Children’s lives at risk unless EU and member states act now

Hundreds of thousands more children could die unless EU countries offer better protection to refugees entering Europe, World Vision warns today. The global children's charity says urgent action is needed, as agencies meet in Italy to recommend concrete actions to help governments address the European refugee crisis.

Of the one million refugees that have made the treacherous journey to Europe to date, official figures indicate that a third of these have been children.

World Vision’s Director of Advocacy, Deirdre de Burca, said: “Already some 500 children have lost their lives at sea. 2015 will be remembered for the heart-breaking image of Alan Kurdi’s lifeless body on a Turkish beach as a catalyst. This image confirmed to the world that this crisis is a children’s crisis.

“Countless more children have lost loved ones, left homes and communities. They have suffered terrifying boat crossings and unpredictable border closures. They continue to be deprived of a normal life and of the rights they should enjoy, such as an education, a home and warmth of a family and time for leisure and play. Many of them suffer post-traumatic stress disorder when arriving at their destination in Europe and do not receive adequate treatment”.

World Vision is joining with other experts today (Friday 15th January) in Palermo, Sicily, in an expert roundtable on the need to protect refugee and migrant children arriving in the EU. This Roundtable has been co-organised by the Child Rights Inter-Group of the European Parliament and UNICEF, and will include representatives from relevant EU institutions such as Frontex, UNHCR, the Greek and Italian National Ministries and other child-focused NGOs.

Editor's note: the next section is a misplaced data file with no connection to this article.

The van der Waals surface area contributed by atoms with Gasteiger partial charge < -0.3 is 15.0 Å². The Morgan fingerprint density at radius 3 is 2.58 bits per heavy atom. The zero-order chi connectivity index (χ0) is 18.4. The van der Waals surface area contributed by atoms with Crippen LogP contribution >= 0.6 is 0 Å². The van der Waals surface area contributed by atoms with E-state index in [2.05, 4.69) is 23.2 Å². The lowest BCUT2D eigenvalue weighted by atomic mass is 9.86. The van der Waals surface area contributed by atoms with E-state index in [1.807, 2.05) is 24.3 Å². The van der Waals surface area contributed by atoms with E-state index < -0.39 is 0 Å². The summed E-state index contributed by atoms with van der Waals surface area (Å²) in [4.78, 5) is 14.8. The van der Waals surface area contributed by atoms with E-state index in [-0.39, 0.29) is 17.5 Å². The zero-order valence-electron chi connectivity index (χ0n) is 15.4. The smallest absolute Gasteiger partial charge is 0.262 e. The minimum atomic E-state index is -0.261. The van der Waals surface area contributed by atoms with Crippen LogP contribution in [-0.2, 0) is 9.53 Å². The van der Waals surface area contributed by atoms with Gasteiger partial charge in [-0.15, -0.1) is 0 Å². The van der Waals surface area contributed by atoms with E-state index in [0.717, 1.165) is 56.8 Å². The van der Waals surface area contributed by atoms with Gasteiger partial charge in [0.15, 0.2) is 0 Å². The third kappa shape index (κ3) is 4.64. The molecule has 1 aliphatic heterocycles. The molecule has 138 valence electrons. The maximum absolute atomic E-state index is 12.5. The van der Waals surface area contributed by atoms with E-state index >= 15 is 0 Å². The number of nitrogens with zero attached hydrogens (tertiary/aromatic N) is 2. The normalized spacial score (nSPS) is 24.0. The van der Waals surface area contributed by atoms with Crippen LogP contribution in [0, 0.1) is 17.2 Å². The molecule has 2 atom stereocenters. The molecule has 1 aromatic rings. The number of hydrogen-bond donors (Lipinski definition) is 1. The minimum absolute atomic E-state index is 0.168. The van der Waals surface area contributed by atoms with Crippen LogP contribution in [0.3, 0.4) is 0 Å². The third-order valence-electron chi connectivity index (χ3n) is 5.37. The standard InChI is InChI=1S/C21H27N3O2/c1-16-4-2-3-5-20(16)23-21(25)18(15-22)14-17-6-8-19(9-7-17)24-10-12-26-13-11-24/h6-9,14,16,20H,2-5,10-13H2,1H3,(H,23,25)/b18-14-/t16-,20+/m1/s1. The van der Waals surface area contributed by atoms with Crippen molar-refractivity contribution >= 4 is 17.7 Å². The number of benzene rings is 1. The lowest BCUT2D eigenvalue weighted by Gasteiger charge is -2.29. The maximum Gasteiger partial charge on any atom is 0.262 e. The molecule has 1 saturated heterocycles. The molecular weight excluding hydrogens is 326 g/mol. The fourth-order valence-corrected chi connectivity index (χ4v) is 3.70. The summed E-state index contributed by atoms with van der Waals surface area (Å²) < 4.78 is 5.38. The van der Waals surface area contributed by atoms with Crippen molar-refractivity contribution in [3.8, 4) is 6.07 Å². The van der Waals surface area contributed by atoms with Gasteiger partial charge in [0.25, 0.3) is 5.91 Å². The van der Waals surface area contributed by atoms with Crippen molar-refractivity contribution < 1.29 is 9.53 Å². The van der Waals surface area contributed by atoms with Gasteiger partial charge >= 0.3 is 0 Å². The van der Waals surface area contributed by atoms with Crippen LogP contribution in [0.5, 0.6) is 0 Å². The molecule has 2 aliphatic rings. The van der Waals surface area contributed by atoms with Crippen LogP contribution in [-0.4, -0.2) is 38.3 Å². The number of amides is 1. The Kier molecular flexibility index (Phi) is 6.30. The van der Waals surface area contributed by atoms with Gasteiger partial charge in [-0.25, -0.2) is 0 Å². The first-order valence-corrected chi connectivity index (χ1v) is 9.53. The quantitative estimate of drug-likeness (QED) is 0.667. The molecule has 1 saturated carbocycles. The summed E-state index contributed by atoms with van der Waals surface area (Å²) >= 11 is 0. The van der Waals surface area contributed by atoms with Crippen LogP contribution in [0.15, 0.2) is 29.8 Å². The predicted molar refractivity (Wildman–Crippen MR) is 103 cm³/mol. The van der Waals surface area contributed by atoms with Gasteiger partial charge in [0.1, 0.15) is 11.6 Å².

“The aim of this event is to bring the issue of the protection needs of children in the context of the EU refugee crisis to the very top of the EU’s agenda,” says de Burca.

“It will identify critical challenges and risks for children arriving in the EU– both for children coming with and without their parents. It will also launch a ‘Palermo Call for Children’ for the protection of the rights of refugees and migrant children in this current crisis. Finally it will explore concrete actions for follow up as a part of upcoming legislative packages to be adopted as part of the EU Agenda on Migration”.

The organisation believes that the “Palermo Call for Children” will represent an important set of guidelines for the EU and Member States to assist them in ensuring the full protection of vulnerable children arriving in Europe.

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